Insight article

The Missing Chapter: Why Emotional Buy-In Is Critical For Successful M&A

The integration of people and culture has been rated as one of the most important factors in making an M&A deal a success. So says a report we launched today. The report goes on to show that the poor management of this aspect of M&A – and the lack of emotional buy-in by employees – has been highlighted as one of the leading reasons why many M&A deals are unsuccessful.

The report is timely. Recent reports show that the cash on corporate balance sheets has reached over $5.5 trillion, which will put a lot of companies under pressure to activate their M&A strategies. Global M&A activity is growing by a fifth every quarter, with Britain and Ireland seen as the major dealmakers in Europe. We may still be feeling a sense of caution and lack of confidence in the M&A arena, due to the compexities of cross-border regulation, but shareholders are likely to want to see a return on this cash.

Secondly, corporate culture is changing. Gen X and Y are unlikely to stick around in organisations where the contribution they make is not valued. A company's people are its best asset, so inspiring, motivating and engaging them in the future ambition of the business is vital. And in an M&A scenario, where the risk of losing your best talent is relatively high, this has never been so important.

So it's depressing to see that almost a third of respondents had experienced a deal that failed because of poor cultural integration. If the people engagement and cultural element is deemed so important in a transaction, why then do so many fail on this count? Is it because the reality is that it's hard to quantify and measure? Let's face it, an M&A team operates on the basis of analytics, data and numbers. Emotion and engagement are intangible. They can be dealt with tomorrow. Is it because it requires so much resource (the stats show that it's the second highest area of resource deployment in M&A)?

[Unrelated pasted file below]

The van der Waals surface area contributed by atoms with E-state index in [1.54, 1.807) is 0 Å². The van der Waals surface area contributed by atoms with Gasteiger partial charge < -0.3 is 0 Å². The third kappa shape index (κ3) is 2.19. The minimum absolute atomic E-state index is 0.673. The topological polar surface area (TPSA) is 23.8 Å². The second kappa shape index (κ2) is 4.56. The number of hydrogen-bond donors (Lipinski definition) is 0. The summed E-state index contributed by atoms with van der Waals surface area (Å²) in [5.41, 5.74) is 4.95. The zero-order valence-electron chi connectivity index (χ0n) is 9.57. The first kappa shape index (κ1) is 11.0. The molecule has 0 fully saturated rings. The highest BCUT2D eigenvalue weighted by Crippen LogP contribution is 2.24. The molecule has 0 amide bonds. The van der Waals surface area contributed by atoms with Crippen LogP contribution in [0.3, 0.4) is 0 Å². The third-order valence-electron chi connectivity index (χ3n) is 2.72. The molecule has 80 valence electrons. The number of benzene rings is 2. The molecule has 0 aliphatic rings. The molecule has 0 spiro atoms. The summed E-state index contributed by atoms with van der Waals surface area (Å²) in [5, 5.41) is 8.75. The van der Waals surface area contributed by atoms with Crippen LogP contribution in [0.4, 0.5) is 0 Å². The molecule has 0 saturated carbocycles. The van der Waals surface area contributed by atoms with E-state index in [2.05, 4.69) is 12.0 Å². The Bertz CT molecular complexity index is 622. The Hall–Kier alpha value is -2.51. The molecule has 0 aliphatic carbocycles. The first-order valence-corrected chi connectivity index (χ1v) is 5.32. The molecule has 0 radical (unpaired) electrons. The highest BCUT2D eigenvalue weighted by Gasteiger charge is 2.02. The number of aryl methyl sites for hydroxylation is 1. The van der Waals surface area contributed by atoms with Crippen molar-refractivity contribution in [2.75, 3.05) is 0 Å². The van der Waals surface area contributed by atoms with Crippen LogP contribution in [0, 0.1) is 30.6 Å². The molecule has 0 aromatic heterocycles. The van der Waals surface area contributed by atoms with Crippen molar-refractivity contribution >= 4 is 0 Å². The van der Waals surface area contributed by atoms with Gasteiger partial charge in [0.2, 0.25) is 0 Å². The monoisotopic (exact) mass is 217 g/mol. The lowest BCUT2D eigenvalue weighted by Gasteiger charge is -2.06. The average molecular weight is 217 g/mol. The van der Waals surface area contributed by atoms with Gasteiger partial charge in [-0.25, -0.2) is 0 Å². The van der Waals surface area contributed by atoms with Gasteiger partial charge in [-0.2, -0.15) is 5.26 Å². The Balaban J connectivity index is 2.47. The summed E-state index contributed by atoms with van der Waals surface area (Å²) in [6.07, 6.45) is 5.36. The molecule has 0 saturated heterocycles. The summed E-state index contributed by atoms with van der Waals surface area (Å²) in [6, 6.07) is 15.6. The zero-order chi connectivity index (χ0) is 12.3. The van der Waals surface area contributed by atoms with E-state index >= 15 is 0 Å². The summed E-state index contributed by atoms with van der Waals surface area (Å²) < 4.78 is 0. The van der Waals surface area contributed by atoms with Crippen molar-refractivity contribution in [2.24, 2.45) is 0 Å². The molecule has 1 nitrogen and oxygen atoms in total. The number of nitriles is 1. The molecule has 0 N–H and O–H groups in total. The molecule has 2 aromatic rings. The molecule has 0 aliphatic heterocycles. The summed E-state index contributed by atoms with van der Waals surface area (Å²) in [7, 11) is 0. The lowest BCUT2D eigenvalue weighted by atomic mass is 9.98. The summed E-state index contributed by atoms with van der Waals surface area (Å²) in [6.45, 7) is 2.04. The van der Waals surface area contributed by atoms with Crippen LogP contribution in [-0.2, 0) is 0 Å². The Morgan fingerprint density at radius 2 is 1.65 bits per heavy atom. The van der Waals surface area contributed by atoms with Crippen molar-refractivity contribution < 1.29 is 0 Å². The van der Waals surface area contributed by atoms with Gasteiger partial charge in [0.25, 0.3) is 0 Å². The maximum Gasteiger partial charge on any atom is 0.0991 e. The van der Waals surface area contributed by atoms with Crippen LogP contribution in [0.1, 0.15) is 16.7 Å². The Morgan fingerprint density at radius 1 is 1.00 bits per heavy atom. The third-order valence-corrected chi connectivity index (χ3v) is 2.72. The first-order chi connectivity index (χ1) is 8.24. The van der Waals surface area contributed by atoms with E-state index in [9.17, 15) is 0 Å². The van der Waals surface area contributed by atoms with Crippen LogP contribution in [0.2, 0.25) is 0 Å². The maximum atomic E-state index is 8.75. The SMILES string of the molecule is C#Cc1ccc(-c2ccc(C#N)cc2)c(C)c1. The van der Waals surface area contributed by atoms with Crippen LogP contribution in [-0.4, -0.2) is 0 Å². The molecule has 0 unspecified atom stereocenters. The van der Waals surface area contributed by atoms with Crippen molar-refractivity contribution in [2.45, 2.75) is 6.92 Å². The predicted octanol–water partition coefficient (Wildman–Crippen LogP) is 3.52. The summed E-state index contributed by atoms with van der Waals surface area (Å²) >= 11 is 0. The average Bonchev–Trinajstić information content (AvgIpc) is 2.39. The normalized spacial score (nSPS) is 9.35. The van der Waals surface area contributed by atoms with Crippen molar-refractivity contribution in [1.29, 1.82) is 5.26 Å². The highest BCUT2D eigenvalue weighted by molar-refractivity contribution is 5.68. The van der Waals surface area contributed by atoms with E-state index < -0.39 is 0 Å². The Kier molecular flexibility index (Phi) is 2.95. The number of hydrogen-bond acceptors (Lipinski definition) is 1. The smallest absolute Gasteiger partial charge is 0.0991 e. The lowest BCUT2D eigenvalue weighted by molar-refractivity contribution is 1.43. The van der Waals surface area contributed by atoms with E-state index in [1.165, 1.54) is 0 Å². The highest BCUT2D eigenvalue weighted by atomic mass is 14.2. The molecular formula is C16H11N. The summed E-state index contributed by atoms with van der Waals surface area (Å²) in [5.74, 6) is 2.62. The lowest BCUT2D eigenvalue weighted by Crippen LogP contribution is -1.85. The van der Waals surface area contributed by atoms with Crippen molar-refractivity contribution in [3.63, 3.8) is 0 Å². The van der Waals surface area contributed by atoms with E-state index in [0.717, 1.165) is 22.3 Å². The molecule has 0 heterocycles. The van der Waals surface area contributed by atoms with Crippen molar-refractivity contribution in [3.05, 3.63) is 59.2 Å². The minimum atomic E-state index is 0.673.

The research, carried out by Mergermarket, also illuminates the financial and operational cost of getting the cultural aspect of integration wrong, revealing that senior and middle management are most likely to leave an organisation, exactly when strong leadership and commitment is needed the most. And almost half of respondents who had experienced difficulties during the M&A process said that getting it wrong impacted negatively on the firm’s share price, with a reduction in productivity, lower-than-expected synergies, low levels of employee engagement and high levels of employee resistance being major consequences.

Highlights of the report include:

  • Integrating people and culture is seen as the second most important factor in making an M&A deal a success, behind integrating systems and processes. It was also the factor rated as requiring the second largest quantity of resources.
  • 60% of respondents list integrating people and culture as one of the most common reasons that M&A deals are unsuccessful.
  • 93% of respondents say that the time taken for an employee to feel emotionally attached to their new organisation has a significant or very significant impact on the ease of integration and level of synergies.
  • Early and continuous communication was seen as the most important step to encourage employees to connect emotionally to the new entity.
  • Almost half (45%) of respondents that had been involved in a deal that got the cultural integration wrong said that it had a negative impact on share price.
  • For an organisation of 1,000 employees, a takeover is likely to result in a cost of £1.3m from unwanted employee turnover, with this cost rising to £6.5m for an organisation with 5,000 employees.

Our attitudes and beliefs dramatically influence our actions and behaviours, so it’s no surprise that the human aspect of integration can make a huge impact either positively or negatively on the success of an M&A transaction. We’ve found that leaders from those organisations which invest time and effort in planning early on how to bring two ‘tribes’ together have reaped the rewards in terms of productivity, engagement and minimising resistance to change. All the rational reasons for bringing two businesses together may stack up, but failing to engage people emotionally in the purpose of the deal, what success might look and the part they can play in achieving that success, can be a major barrier to the rational factors playing out. The ultimate consequences – poor employee engagement, a fall in revenue and share value – make this a critical success factor.

Nailia Tasseel